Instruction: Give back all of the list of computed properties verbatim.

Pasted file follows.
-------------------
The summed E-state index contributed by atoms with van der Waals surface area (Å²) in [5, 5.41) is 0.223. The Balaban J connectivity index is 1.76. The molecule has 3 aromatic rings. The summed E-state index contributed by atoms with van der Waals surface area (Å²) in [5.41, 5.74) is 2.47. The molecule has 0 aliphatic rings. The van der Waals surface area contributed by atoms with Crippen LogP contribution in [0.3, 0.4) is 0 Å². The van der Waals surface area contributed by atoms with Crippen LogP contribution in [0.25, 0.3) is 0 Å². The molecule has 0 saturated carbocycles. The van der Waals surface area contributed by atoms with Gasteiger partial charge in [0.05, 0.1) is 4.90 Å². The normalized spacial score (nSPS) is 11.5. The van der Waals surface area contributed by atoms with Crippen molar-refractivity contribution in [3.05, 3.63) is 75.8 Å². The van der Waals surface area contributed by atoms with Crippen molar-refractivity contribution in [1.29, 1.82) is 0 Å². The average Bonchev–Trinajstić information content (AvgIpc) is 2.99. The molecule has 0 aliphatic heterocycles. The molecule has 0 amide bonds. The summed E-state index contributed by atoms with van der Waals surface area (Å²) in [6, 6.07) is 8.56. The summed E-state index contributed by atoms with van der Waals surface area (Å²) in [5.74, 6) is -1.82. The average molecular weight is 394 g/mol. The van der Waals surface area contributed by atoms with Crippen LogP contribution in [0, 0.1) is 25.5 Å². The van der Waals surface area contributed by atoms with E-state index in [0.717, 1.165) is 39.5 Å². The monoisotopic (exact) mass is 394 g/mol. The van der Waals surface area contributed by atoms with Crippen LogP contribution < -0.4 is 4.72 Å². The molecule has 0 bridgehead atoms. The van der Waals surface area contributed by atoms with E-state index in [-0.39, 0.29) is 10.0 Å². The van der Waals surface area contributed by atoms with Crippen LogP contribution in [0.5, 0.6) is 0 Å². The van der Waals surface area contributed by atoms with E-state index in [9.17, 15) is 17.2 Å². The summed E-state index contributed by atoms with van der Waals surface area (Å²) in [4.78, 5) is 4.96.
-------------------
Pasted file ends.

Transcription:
The summed E-state index contributed by atoms with van der Waals surface area (Å²) in [5, 5.41) is 0.223. The Balaban J connectivity index is 1.76. The molecule has 3 aromatic rings. The summed E-state index contributed by atoms with van der Waals surface area (Å²) in [5.41, 5.74) is 2.47. The molecule has 0 aliphatic rings. The van der Waals surface area contributed by atoms with Crippen LogP contribution in [0.3, 0.4) is 0 Å². The van der Waals surface area contributed by atoms with Crippen LogP contribution in [0.25, 0.3) is 0 Å². The molecule has 0 saturated carbocycles. The van der Waals surface area contributed by atoms with Gasteiger partial charge in [0.05, 0.1) is 4.90 Å². The normalized spacial score (nSPS) is 11.5. The van der Waals surface area contributed by atoms with Crippen molar-refractivity contribution in [3.05, 3.63) is 75.8 Å². The van der Waals surface area contributed by atoms with Crippen molar-refractivity contribution in [1.29, 1.82) is 0 Å². The average Bonchev–Trinajstić information content (AvgIpc) is 2.99. The molecule has 0 aliphatic heterocycles. The molecule has 0 amide bonds. The summed E-state index contributed by atoms with van der Waals surface area (Å²) in [6, 6.07) is 8.56. The summed E-state index contributed by atoms with van der Waals surface area (Å²) in [5.74, 6) is -1.82. The average molecular weight is 394 g/mol. The van der Waals surface area contributed by atoms with Crippen LogP contribution in [0, 0.1) is 25.5 Å². The van der Waals surface area contributed by atoms with E-state index in [0.717, 1.165) is 39.5 Å². The monoisotopic (exact) mass is 394 g/mol. The van der Waals surface area contributed by atoms with Crippen LogP contribution < -0.4 is 4.72 Å². The molecule has 0 bridgehead atoms. The van der Waals surface area contributed by atoms with E-state index in [-0.39, 0.29) is 10.0 Å². The van der Waals surface area contributed by atoms with Crippen LogP contribution in [0.5, 0.6) is 0 Å². The van der Waals surface area contributed by atoms with E-state index in [9.17, 15) is 17.2 Å². The summed E-state index contributed by atoms with van der Waals surface area (Å²) in [4.78, 5) is 4.96.